Can you cut costs by cutting wedding guests?

Written by

Stephanie Reid

Stephanie Reid is a financial services expert with over eight years of experience writing money-saving articles at Novuna Personal Finance. She has written hundreds of articles on a variety of topics including interior design, home improvements and weddings - with a keen eye for spotting money-saving opportunities and passing these tips onto readers. As a mum of two, Stephanie knows how important budgeting effectively is for parents and often incorporates family budgeting tips into her guides.

Friday 19th May 2023

Almost a fifth of couples (17%) are cutting back on plus one invitations to their wedding in a bid to save money on their big day.

But for wedding guests across the country, particularly those who are single, plus ones are a key factor when deciding whether to attend or not.

In this blog, we’re looking at why singletons face paying the price for flying solo this wedding season…

Are ‘plus one’ invitations becoming less popular?

According to our unique research, engaged couples are happy to remove plus ones to cut costs. This is particularly prevalent in the North-East, where a quarter of couples scrapped plus ones to save cash.

Most of us have felt the impact of the ongoing cost-of-living crisis, and weddings are no exception. With the average cost of catering coming in at £70 per guest, it’s no wonder engaged couples are prioritising inviting their nearest and dearest – and avoiding plus ones attending altogether.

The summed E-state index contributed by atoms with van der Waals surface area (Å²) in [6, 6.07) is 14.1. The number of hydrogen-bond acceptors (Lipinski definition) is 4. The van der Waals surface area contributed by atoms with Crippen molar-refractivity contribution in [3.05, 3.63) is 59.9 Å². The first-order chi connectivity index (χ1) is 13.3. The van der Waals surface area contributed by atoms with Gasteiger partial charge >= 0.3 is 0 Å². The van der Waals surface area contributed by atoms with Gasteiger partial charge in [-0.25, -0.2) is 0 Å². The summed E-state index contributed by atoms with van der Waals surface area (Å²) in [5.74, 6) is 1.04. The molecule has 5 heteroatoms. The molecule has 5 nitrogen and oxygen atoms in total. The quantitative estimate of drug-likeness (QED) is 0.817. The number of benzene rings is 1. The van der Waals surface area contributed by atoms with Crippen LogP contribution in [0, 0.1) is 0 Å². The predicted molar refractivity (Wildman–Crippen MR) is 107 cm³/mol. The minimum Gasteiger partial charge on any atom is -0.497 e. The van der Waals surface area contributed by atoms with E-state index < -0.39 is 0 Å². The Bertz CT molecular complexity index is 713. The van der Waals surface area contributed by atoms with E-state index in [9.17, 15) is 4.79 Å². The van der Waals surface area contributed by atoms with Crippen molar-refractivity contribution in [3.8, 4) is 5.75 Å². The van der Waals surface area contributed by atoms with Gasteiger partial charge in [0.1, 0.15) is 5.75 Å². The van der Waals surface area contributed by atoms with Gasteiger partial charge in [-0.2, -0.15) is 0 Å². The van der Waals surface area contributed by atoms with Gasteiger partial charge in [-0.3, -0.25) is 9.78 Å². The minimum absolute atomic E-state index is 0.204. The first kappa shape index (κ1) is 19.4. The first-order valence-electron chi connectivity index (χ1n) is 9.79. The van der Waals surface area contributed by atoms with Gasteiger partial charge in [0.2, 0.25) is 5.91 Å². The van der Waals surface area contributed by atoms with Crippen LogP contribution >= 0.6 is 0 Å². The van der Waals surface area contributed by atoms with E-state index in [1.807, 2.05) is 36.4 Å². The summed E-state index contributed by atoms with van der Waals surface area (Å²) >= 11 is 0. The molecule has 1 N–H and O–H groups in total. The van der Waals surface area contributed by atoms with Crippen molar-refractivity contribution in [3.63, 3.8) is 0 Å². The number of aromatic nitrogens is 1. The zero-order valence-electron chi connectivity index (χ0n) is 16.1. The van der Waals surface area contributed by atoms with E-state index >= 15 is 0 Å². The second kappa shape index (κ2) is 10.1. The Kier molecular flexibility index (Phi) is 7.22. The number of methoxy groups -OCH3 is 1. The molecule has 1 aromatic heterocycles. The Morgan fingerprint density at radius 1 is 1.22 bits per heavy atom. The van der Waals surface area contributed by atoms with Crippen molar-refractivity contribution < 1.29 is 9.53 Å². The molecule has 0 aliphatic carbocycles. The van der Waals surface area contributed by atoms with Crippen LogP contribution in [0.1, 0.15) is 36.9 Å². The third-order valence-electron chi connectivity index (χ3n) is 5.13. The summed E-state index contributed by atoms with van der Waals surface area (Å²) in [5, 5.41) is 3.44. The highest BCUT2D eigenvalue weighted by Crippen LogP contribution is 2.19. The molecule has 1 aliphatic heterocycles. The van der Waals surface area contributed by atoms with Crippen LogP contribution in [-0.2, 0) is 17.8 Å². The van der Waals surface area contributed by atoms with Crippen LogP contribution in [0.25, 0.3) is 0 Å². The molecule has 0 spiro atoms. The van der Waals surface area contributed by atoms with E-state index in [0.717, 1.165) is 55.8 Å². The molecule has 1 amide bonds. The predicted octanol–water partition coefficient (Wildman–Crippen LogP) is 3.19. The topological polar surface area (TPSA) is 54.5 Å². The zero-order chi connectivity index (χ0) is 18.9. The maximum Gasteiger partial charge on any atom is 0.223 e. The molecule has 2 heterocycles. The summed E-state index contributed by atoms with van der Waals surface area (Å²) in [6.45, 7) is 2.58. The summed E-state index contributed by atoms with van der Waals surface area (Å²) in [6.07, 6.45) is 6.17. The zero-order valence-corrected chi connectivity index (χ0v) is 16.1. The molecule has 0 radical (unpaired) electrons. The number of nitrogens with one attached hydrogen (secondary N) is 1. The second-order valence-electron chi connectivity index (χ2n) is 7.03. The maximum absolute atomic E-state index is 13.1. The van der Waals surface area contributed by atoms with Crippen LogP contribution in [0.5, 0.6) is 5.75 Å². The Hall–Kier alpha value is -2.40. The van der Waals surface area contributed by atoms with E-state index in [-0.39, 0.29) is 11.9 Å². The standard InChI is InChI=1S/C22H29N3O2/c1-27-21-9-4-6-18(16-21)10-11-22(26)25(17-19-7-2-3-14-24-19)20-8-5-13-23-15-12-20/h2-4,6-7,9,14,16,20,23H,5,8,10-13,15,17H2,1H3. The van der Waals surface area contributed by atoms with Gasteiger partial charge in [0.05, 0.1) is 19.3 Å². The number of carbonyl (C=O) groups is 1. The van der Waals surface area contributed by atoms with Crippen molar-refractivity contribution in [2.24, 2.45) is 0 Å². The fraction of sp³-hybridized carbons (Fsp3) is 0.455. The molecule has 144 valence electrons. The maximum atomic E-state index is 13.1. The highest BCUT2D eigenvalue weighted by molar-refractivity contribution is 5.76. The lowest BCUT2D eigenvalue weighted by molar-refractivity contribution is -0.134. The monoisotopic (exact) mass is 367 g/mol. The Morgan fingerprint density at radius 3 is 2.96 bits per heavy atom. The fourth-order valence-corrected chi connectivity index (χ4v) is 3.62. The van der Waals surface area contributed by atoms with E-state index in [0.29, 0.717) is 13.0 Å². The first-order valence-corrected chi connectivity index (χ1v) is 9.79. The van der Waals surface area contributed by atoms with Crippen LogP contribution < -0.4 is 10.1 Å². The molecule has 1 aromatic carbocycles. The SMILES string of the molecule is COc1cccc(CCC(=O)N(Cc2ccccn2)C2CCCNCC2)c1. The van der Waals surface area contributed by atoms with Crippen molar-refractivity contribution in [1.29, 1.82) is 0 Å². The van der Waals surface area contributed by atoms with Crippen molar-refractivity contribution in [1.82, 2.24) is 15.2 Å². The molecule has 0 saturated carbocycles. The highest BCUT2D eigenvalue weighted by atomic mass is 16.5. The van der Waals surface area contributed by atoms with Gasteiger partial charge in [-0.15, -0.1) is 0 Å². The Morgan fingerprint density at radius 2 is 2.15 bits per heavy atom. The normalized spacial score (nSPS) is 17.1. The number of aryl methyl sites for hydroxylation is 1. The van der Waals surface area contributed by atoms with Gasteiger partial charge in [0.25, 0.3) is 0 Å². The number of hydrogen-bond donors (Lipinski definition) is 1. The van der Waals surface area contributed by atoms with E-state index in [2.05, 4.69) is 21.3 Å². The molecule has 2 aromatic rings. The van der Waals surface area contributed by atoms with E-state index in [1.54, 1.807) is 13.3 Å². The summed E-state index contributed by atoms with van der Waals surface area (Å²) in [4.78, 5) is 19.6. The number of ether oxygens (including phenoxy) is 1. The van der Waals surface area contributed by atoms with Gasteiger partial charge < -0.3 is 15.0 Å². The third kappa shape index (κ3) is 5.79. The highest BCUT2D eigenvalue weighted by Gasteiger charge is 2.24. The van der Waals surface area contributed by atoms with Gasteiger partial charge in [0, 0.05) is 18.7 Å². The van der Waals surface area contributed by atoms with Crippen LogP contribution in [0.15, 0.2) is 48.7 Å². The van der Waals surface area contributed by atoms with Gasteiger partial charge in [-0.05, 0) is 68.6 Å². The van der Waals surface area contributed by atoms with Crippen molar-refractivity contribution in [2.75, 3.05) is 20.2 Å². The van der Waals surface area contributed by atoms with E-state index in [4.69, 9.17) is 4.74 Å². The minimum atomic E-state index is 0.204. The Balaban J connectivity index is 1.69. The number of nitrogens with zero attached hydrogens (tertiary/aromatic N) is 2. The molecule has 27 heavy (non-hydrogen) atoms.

The importance of a plus one

While it’s understandable those planning their big day will want to cut costs where possible, the idea of attending a wedding as a ‘lone guest’ puts off a lot of potential attendees.

In fact, 11% of single people have declined a wedding invitation due to not being offered a plus one. Here’s why:

  • It’s more expensive to attend an event on your own, with no one to share the costs of accommodation and gifts with
  • Solo guests want to avoid the dreaded ‘singles table’, with many feeling it’s too much pressure to attend a wedding on their own
  • An all-day wedding can be a lonely event if you don't know many other attendees - bringing someone with you guarantees you'll have someone to talk to throughout the day

That's right, nearly one in five single people would feel social pressure to bring a date with them to a wedding if they were given the option.

Furthermore, 13% of survey respondents said they'd be more compelled to go out and date more to find someone to bring with them to the wedding.

Of course, with dating comes further costs. The average single adult in the UK spends £1,652 going on 15 dates before meeting that someone special.

But the question is… if they do find the perfect partner, will they invite plus ones to their wedding?

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Methodology of our survey

The findings are the result of an Opinium omnibus research study conducted from 16 March to 20 March 2023. During this time, 1,000 UK adults, 750 who are single and 250 in a new relationship were surveyed.